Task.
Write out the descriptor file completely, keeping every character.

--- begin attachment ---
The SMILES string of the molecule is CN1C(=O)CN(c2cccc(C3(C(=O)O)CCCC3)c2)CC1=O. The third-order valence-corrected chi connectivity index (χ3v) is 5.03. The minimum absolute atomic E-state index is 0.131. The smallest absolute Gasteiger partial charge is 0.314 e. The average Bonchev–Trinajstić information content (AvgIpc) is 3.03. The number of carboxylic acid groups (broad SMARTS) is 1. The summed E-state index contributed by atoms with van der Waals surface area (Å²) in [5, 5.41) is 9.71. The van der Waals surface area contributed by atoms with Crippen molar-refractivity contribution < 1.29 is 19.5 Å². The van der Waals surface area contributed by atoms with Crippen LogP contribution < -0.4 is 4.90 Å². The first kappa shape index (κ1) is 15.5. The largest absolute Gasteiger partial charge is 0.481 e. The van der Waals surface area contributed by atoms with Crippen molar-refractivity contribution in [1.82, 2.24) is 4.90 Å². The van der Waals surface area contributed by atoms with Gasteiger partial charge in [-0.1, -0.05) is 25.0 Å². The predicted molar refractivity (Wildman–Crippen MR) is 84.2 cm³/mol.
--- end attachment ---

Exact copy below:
The SMILES string of the molecule is CN1C(=O)CN(c2cccc(C3(C(=O)O)CCCC3)c2)CC1=O. The third-order valence-corrected chi connectivity index (χ3v) is 5.03. The minimum absolute atomic E-state index is 0.131. The smallest absolute Gasteiger partial charge is 0.314 e. The average Bonchev–Trinajstić information content (AvgIpc) is 3.03. The number of carboxylic acid groups (broad SMARTS) is 1. The summed E-state index contributed by atoms with van der Waals surface area (Å²) in [5, 5.41) is 9.71. The van der Waals surface area contributed by atoms with Crippen molar-refractivity contribution < 1.29 is 19.5 Å². The van der Waals surface area contributed by atoms with Crippen LogP contribution < -0.4 is 4.90 Å². The first kappa shape index (κ1) is 15.5. The largest absolute Gasteiger partial charge is 0.481 e. The van der Waals surface area contributed by atoms with Crippen molar-refractivity contribution in [1.82, 2.24) is 4.90 Å². The van der Waals surface area contributed by atoms with Gasteiger partial charge in [-0.1, -0.05) is 25.0 Å². The predicted molar refractivity (Wildman–Crippen MR) is 84.2 cm³/mol.